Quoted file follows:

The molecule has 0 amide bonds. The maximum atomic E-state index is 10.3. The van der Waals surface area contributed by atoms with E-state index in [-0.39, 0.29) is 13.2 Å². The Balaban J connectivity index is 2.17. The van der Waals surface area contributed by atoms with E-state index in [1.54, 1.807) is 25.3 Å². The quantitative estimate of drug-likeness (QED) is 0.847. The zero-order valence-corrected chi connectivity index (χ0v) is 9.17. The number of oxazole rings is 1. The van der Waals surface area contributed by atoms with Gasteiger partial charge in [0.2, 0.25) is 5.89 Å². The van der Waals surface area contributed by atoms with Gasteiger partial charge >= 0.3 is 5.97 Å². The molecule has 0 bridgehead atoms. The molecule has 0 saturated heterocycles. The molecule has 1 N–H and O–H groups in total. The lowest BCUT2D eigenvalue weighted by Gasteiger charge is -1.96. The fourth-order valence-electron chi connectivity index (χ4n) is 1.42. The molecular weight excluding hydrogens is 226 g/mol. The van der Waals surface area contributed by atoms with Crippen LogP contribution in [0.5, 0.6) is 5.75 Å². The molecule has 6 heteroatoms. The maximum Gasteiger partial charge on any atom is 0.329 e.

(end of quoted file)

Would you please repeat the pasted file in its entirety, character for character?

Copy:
The molecule has 0 amide bonds. The maximum atomic E-state index is 10.3. The van der Waals surface area contributed by atoms with E-state index in [-0.39, 0.29) is 13.2 Å². The Balaban J connectivity index is 2.17. The van der Waals surface area contributed by atoms with E-state index in [1.54, 1.807) is 25.3 Å². The quantitative estimate of drug-likeness (QED) is 0.847. The zero-order valence-corrected chi connectivity index (χ0v) is 9.17. The number of oxazole rings is 1. The van der Waals surface area contributed by atoms with Gasteiger partial charge in [0.2, 0.25) is 5.89 Å². The van der Waals surface area contributed by atoms with Gasteiger partial charge >= 0.3 is 5.97 Å². The molecule has 0 bridgehead atoms. The molecule has 0 saturated heterocycles. The molecule has 1 N–H and O–H groups in total. The lowest BCUT2D eigenvalue weighted by Gasteiger charge is -1.96. The fourth-order valence-electron chi connectivity index (χ4n) is 1.42. The molecular weight excluding hydrogens is 226 g/mol. The van der Waals surface area contributed by atoms with Crippen LogP contribution in [0.5, 0.6) is 5.75 Å². The molecule has 6 heteroatoms. The maximum Gasteiger partial charge on any atom is 0.329 e.